ALIEN STARS opens with Harry having lost his job with legitimate firms and having been reduced to doing criminal work with a corrupt partner. They now serve as thieves and black marketeers who acquire antiques with occult significance then sell them to their patrons. It's a pretty big shift for the normally honest and forthright Harry so I found this change a bit jarring. This time, his latest job results in a death of a young woman who is involved in a conspiracy to deal with an unnatural plague that can destroy the world.
Alien Stars isn't quite as enjoyable as the other two volumes of the series due to the fact Harry doesn't quite work as a professional criminal and I felt the more "aware" cultists helping him investigate the occult was less interesting than the protagonist stumbling around on his own. On the plus side, I liked the larger role of women in the story. There's more in this book and they play a more central role than usual. I also appreciate all the references to the Colour out of Space, which is my favorite of HPL's work.
I appreciate Harry's working class attitudes and how he's more worried about raising enough money to make it through next week than he is about the cosmic forces menacing the universe. I'm not sure it's believable he has as much trouble finding work as he does given the horrible casualties of both WW1 as well as the Spanish Flu. You'd think there'd be plenty of work for him to find but he's probably developing a bad reputation given all the uncomfortable things he's found himself involved with. I also appreciated some hints that Harry is contemplating his love life and the fact he's fallen into a relationship with a fallen woman.
The book also introduces Harry to some racist and occultist organizations that aren't immediately destroyed by the end of the book. I think they make an interesting contrast to Harry, who if not a progressive by modern standards, is certainly so for his time. I don't think he'll remain with his current employers long but am not sure how he'd be able to turn against them without getting himself killed. Harry is not a evil genius or guile hero, he's just a solid working class man who survives the Great Old Ones primarily by knowing when to run.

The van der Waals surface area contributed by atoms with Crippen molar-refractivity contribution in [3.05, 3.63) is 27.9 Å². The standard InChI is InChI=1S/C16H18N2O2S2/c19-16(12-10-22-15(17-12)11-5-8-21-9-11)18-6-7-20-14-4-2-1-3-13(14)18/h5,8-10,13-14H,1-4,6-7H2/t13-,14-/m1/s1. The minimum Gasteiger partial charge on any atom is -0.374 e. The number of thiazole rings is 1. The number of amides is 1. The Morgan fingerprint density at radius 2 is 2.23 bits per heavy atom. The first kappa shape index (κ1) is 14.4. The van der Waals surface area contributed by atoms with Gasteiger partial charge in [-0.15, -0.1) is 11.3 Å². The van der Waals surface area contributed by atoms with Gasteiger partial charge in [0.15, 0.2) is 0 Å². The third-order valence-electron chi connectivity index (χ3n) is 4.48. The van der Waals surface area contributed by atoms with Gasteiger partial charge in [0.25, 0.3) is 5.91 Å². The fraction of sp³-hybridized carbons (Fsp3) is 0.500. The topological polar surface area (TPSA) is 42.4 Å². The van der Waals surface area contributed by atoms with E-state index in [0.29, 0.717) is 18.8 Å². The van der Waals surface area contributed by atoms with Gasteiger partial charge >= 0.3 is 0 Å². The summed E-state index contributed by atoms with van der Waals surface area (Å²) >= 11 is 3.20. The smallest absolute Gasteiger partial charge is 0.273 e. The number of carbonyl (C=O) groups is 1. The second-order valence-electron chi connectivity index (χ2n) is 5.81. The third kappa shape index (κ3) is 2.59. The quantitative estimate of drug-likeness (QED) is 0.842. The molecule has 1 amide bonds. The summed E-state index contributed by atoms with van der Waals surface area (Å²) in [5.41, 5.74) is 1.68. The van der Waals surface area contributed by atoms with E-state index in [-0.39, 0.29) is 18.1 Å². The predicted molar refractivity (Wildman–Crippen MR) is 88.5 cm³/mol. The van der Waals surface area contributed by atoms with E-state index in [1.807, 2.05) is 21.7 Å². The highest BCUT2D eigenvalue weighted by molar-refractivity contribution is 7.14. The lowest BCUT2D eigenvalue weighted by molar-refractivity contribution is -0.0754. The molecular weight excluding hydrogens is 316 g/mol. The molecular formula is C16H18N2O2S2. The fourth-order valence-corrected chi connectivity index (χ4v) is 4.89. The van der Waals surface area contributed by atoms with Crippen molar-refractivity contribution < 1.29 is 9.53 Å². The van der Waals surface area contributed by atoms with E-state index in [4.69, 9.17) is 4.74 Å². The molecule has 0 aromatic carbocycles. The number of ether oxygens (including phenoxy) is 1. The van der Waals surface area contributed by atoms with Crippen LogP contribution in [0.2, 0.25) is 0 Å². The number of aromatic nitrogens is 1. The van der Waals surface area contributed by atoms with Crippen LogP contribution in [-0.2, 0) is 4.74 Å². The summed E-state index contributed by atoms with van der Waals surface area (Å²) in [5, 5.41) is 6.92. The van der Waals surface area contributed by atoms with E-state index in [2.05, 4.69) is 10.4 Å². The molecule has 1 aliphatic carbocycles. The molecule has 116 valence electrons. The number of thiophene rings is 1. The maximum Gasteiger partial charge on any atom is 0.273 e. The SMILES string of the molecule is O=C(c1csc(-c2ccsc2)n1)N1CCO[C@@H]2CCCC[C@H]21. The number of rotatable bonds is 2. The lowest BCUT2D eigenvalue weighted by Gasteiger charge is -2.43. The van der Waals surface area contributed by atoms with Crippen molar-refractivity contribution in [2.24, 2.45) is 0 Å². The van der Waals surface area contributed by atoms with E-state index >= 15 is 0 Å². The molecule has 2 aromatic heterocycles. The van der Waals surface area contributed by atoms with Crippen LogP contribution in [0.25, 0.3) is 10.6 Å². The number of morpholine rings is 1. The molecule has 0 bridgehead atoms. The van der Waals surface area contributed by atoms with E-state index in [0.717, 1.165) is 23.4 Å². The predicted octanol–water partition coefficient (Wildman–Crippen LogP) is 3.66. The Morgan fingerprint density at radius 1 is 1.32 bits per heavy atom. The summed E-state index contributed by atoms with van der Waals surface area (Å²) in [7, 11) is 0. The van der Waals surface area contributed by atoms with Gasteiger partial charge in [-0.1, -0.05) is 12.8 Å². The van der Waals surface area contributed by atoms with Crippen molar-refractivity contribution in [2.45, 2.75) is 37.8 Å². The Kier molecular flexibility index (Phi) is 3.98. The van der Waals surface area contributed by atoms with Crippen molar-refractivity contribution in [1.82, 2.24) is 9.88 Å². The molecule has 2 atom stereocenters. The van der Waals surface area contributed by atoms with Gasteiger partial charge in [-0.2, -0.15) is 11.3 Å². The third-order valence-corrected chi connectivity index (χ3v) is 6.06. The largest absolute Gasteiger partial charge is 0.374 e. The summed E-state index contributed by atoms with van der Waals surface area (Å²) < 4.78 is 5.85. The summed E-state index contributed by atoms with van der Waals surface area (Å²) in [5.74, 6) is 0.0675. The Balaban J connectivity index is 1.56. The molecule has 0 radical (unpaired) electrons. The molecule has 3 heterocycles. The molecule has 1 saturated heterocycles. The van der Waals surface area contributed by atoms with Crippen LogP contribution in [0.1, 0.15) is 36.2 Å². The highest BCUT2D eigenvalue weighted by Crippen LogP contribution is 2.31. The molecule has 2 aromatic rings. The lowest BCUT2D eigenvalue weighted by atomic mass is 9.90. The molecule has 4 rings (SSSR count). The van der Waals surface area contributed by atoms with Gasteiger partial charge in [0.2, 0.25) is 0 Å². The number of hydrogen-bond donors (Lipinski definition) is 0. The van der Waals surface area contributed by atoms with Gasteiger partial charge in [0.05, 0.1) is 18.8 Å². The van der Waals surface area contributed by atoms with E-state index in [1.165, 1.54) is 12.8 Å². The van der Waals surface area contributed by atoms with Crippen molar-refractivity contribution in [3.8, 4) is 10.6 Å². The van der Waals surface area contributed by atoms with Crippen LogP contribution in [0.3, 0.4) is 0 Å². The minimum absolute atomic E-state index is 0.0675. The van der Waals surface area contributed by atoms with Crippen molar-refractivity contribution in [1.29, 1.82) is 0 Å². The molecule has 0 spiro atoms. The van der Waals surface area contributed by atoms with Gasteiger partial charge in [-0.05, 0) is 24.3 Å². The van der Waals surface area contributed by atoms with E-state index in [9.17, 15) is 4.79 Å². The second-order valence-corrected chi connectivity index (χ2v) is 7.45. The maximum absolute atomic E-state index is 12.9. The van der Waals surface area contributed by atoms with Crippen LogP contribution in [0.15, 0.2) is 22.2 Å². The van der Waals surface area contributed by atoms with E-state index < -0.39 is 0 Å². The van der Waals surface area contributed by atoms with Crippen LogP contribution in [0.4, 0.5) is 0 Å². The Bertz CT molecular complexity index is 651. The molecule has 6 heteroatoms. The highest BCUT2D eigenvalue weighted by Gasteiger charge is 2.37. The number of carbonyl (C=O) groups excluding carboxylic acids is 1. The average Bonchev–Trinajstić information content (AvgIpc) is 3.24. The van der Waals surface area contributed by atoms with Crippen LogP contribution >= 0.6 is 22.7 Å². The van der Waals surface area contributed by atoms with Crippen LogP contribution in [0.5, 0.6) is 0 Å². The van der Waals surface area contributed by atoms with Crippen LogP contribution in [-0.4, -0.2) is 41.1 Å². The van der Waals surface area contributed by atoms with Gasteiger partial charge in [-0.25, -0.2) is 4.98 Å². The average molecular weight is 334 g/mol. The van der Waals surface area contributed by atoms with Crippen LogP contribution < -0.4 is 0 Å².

This book is also the first time Harry is actually attempting to stop one of the supernatural menaces he's found himself facing. Before, he's ended up dealing with issues sideways or existing on the peripherary of something supernatural. Here, there's a real threat to the world and it's interesting to see how Harry copes with it. Part of the books' charm is the fact he's not a hero but dealing with things that are potentially world-shaking. His bystander status (and continued survival) is one of the things which makes him almost unique in the Cthulhu Mythos.
In conclusion, this is a decent sequel to the previous Harry Stubbs novels and I recommend them to anyone who wants to continue the series. David Hambling has created a wonderfully complex occult detective mystery series that makes excellent use of its historical period.